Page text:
Melissa Rudd: Canaries must learn again the art of battling back from behind

PUBLISHED: 09:34 31 October 2019 | UPDATED: 09:34 31 October 2019

Norwich players look dejected after conceding the first goal against Manchester United
 Picture: Paul Chesterton/Focus Images Ltd

Norwich players look dejected after conceding the first goal against Manchester United Picture: Paul Chesterton/Focus Images Ltd

Paul Chesterton

There is an air of inevitability around when Norwich City concede first.

Scott McTominay savours the moment after scoring Manchester United's first at Carrow Road 
Picture: Paul Chesterton/Focus Images LtdScott McTominay savours the moment after scoring Manchester United's first at Carrow Road Picture: Paul Chesterton/Focus Images Ltd

It has become progressively thicker the longer this winless streak has continued. On Sunday it was more noticeable than ever.

You only had to watch the players' heads drop after Scott McTominay put Manchester United into the lead with more than three quarters of the game left to realise it was going to be as much of a mental challenge as it would be a physical one for City to get back into the match.

Norwich haven't come from behind to win since doing so against Bristol City in February. Ironically, the same amount of time United had gone without an away win in the Premier League.

It's a statistic that is slightly skewed given City were dominant for the majority of the last few months of their Championship title-winning campaign. They became used to scoring first. Perhaps that's why they have found it impossible to reverse a scoreline so far this campaign.

What made Sunday so difficult to watch was that for a second home game running City didn't force the opposition to work hard for any of their goals. This was a United side who had scored three goals on the road in their previous six games. If it wasn't for Tim Krul they would have bettered that tally in the first half alone at Carrow Road.

It's funny how before this season started many were questioning whether Krul was good enough to start in the Premier League week in week out, with a few identifying him as the weak link in the side. Yet so far this campaign he's been the club's most consistent performer. Only Bernd Leno has made more saves in the league than Krul, and he's played two games more.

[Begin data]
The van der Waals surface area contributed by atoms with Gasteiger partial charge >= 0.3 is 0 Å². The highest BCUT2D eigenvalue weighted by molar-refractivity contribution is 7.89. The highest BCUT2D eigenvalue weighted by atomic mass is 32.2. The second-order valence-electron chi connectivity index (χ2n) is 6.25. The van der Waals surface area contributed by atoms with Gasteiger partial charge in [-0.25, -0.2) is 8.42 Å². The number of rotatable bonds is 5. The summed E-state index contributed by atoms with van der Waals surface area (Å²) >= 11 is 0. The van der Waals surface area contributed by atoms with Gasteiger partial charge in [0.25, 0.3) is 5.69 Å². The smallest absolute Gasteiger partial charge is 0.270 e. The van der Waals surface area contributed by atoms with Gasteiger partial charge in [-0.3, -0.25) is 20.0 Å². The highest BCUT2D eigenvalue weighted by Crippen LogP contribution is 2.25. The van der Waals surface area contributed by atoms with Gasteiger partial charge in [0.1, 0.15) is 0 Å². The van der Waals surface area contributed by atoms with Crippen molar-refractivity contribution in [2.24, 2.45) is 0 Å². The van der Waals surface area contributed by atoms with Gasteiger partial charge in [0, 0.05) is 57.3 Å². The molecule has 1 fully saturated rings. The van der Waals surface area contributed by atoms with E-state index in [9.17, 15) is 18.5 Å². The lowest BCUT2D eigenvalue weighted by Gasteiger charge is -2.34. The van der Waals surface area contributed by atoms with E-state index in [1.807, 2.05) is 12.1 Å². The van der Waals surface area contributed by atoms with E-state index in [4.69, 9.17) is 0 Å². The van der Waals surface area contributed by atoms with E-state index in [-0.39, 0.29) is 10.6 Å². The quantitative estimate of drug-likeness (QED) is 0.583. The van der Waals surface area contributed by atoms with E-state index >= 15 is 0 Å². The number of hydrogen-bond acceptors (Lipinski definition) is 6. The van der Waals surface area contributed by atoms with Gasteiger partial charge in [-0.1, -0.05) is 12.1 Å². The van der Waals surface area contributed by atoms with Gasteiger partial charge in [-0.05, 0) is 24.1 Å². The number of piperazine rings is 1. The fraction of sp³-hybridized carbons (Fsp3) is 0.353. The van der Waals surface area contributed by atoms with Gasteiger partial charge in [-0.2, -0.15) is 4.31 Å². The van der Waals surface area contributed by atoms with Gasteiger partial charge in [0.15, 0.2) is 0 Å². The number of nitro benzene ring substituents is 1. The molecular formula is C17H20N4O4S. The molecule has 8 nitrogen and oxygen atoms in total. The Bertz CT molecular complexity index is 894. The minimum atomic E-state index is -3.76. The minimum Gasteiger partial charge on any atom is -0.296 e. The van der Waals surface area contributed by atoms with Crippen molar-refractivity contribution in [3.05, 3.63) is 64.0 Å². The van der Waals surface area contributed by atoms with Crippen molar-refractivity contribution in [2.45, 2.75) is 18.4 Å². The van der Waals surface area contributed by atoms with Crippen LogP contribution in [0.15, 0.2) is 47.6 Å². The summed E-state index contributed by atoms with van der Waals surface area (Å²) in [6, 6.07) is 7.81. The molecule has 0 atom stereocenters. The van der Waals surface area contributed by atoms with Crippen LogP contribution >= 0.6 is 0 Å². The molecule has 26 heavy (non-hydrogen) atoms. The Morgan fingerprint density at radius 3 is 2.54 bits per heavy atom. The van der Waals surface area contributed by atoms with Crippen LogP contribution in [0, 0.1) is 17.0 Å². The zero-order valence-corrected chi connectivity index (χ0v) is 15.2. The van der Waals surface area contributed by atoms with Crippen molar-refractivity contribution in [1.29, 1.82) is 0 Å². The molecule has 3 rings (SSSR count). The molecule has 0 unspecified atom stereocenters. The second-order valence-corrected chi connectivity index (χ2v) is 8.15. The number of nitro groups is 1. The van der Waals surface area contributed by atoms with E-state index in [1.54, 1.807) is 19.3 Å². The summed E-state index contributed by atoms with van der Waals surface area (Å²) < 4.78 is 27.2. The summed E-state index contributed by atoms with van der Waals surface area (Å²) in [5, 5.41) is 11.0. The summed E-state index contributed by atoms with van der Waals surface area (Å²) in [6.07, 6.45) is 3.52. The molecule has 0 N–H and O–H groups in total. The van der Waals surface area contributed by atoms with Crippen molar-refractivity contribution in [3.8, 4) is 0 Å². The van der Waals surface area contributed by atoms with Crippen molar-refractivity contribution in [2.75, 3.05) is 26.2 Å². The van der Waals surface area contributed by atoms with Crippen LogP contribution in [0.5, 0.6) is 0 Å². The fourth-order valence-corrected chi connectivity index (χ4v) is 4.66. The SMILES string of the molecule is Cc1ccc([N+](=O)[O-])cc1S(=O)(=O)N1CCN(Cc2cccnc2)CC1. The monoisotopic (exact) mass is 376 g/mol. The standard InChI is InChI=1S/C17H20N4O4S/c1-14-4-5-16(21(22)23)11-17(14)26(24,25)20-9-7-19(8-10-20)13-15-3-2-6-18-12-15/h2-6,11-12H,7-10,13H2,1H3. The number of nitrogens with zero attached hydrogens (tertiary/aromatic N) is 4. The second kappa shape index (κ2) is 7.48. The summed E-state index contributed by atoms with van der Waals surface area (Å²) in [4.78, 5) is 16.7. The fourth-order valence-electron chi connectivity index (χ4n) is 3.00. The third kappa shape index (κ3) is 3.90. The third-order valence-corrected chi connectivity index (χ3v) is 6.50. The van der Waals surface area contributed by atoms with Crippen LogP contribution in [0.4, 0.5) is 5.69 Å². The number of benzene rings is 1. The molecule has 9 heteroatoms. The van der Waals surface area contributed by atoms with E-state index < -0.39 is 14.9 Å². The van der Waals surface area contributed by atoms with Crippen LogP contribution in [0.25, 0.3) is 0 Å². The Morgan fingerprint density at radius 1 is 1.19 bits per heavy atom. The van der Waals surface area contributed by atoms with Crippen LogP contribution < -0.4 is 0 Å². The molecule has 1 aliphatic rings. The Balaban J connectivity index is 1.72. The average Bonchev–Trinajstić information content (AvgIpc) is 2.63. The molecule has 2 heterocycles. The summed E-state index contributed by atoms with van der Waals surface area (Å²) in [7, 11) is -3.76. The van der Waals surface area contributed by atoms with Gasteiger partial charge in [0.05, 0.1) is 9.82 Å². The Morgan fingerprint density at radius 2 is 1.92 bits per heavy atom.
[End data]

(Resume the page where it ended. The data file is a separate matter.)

The Dutchman's two fantastic penalty saves energised a somewhat subdued home crowd that was for the first time subjected to lengthy VAR checks. For two 'clear and obvious' mistakes it took a mighty long time for both decisions to be overturned.

Ultimately, though, Daniel Farke's side couldn't blame anyone but themselves for another defeat and defensive horror show. It may sound a tired cliché, but mistakes at this level are punished. It's a lesson Norwich are learning the hard way.

Todd Cantwell's failed clearance was jumped on by McTominay for the opener. Then for United's second there were only six touches of the ball between Jamal Lewis' misplaced pass in the final third and Krul picking it out of his net. Marcus Rashford's deft touch and finish ended what was a slick counter-attack, but quite how the England forward found himself in acres of space bearing down on goal without a defender either side of him was alarming.

Another intercepted one-two, this time between Marco Steipermann and Emi Buendia, led to the visitors' third. The latter was still leaping about in frustration when Anthony Martial poked the ball home. It didn't make for pretty viewing... little did.

In his post-match interview, Farke admitted Norwich weren't physical enough in the first half. However hard done by he may feel by injuries to his players, there is no excuse for them showing a lack of fight. Norwich, though, have won the least amount of aerial duels in the whole division (115). Fellow promoted rivals Sheffield United have won the most - double that amount. That is something they have to improve on.

One bright spot on an otherwise gloomy Sunday evening was the contribution of Onel Hernandez. City have sorely missed the Cuban's directness. He may run down a few blind alleys, but Hernandez is the only player in the squad who can run at defences at pace.

No other individual in the team would have scored a goal like his against the calibre of the defenders he bypassed before rifling it past David de Gea. He will surely start at Brighton on Saturday.

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